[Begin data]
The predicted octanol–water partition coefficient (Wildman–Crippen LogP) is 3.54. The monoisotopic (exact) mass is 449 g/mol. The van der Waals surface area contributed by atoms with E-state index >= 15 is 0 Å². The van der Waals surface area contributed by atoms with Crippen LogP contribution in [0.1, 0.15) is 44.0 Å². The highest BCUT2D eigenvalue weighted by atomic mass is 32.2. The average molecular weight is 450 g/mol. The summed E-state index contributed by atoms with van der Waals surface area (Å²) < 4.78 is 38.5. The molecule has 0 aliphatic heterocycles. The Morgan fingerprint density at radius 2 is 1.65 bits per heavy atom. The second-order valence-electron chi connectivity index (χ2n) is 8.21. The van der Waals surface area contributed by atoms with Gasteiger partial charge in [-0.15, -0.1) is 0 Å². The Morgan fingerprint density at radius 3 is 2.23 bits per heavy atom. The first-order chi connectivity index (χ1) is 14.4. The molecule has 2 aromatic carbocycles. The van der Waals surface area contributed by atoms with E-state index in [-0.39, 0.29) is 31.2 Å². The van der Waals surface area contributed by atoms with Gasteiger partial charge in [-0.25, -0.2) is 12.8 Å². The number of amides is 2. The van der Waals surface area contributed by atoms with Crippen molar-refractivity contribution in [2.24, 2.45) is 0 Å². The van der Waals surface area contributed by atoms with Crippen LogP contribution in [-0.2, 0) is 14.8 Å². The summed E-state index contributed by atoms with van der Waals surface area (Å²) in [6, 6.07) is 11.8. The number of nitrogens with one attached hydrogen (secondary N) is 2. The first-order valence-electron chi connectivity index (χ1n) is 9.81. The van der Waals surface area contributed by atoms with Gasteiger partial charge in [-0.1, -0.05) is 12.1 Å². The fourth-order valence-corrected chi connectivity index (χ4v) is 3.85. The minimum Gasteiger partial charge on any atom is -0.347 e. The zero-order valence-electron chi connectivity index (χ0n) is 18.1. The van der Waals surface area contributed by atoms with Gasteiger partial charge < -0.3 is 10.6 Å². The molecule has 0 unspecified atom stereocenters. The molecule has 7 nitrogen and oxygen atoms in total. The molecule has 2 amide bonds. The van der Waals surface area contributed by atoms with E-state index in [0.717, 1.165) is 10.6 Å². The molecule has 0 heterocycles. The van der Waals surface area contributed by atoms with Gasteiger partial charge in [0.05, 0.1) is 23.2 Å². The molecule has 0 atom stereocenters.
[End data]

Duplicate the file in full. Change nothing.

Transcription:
The predicted octanol–water partition coefficient (Wildman–Crippen LogP) is 3.54. The monoisotopic (exact) mass is 449 g/mol. The van der Waals surface area contributed by atoms with E-state index >= 15 is 0 Å². The van der Waals surface area contributed by atoms with Crippen LogP contribution in [0.1, 0.15) is 44.0 Å². The highest BCUT2D eigenvalue weighted by atomic mass is 32.2. The average molecular weight is 450 g/mol. The summed E-state index contributed by atoms with van der Waals surface area (Å²) < 4.78 is 38.5. The molecule has 0 aliphatic heterocycles. The Morgan fingerprint density at radius 2 is 1.65 bits per heavy atom. The second-order valence-electron chi connectivity index (χ2n) is 8.21. The van der Waals surface area contributed by atoms with Gasteiger partial charge in [-0.15, -0.1) is 0 Å². The Morgan fingerprint density at radius 3 is 2.23 bits per heavy atom. The first-order chi connectivity index (χ1) is 14.4. The molecule has 2 aromatic carbocycles. The van der Waals surface area contributed by atoms with E-state index in [-0.39, 0.29) is 31.2 Å². The van der Waals surface area contributed by atoms with Gasteiger partial charge in [-0.25, -0.2) is 12.8 Å². The number of amides is 2. The van der Waals surface area contributed by atoms with Crippen molar-refractivity contribution in [2.24, 2.45) is 0 Å². The van der Waals surface area contributed by atoms with Crippen LogP contribution in [-0.2, 0) is 14.8 Å². The summed E-state index contributed by atoms with van der Waals surface area (Å²) in [6, 6.07) is 11.8. The number of nitrogens with one attached hydrogen (secondary N) is 2. The first-order valence-electron chi connectivity index (χ1n) is 9.81. The van der Waals surface area contributed by atoms with Gasteiger partial charge in [-0.1, -0.05) is 12.1 Å². The fourth-order valence-corrected chi connectivity index (χ4v) is 3.85. The minimum Gasteiger partial charge on any atom is -0.347 e. The zero-order valence-electron chi connectivity index (χ0n) is 18.1. The van der Waals surface area contributed by atoms with Gasteiger partial charge < -0.3 is 10.6 Å². The molecule has 0 unspecified atom stereocenters. The molecule has 7 nitrogen and oxygen atoms in total. The molecule has 2 amide bonds. The van der Waals surface area contributed by atoms with E-state index in [0.717, 1.165) is 10.6 Å². The molecule has 0 heterocycles. The van der Waals surface area contributed by atoms with Gasteiger partial charge in [0.05, 0.1) is 23.2 Å². The molecule has 0 atom stereocenters.